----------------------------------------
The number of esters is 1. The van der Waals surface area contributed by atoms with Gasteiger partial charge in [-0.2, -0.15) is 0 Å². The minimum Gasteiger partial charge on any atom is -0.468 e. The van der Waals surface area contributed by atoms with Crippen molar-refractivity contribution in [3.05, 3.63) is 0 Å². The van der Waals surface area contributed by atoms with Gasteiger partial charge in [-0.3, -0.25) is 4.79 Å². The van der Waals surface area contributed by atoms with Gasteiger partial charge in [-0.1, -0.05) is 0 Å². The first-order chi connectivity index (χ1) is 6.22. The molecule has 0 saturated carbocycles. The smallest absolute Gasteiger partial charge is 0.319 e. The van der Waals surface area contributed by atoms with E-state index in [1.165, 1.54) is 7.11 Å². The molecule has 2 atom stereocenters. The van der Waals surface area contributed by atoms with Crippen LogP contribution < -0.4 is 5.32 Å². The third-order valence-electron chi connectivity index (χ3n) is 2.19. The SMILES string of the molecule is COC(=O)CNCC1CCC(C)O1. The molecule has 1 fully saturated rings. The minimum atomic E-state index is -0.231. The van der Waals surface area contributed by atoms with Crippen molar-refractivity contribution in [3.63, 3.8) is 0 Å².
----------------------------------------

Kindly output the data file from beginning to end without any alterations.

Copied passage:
The number of esters is 1. The van der Waals surface area contributed by atoms with Gasteiger partial charge in [-0.2, -0.15) is 0 Å². The minimum Gasteiger partial charge on any atom is -0.468 e. The van der Waals surface area contributed by atoms with Crippen molar-refractivity contribution in [3.05, 3.63) is 0 Å². The van der Waals surface area contributed by atoms with Gasteiger partial charge in [-0.3, -0.25) is 4.79 Å². The van der Waals surface area contributed by atoms with Gasteiger partial charge in [-0.1, -0.05) is 0 Å². The first-order chi connectivity index (χ1) is 6.22. The molecule has 0 saturated carbocycles. The smallest absolute Gasteiger partial charge is 0.319 e. The van der Waals surface area contributed by atoms with E-state index in [1.165, 1.54) is 7.11 Å². The molecule has 2 atom stereocenters. The van der Waals surface area contributed by atoms with Crippen LogP contribution < -0.4 is 5.32 Å². The third-order valence-electron chi connectivity index (χ3n) is 2.19. The SMILES string of the molecule is COC(=O)CNCC1CCC(C)O1. The molecule has 1 fully saturated rings. The minimum atomic E-state index is -0.231. The van der Waals surface area contributed by atoms with Crippen molar-refractivity contribution in [3.63, 3.8) is 0 Å².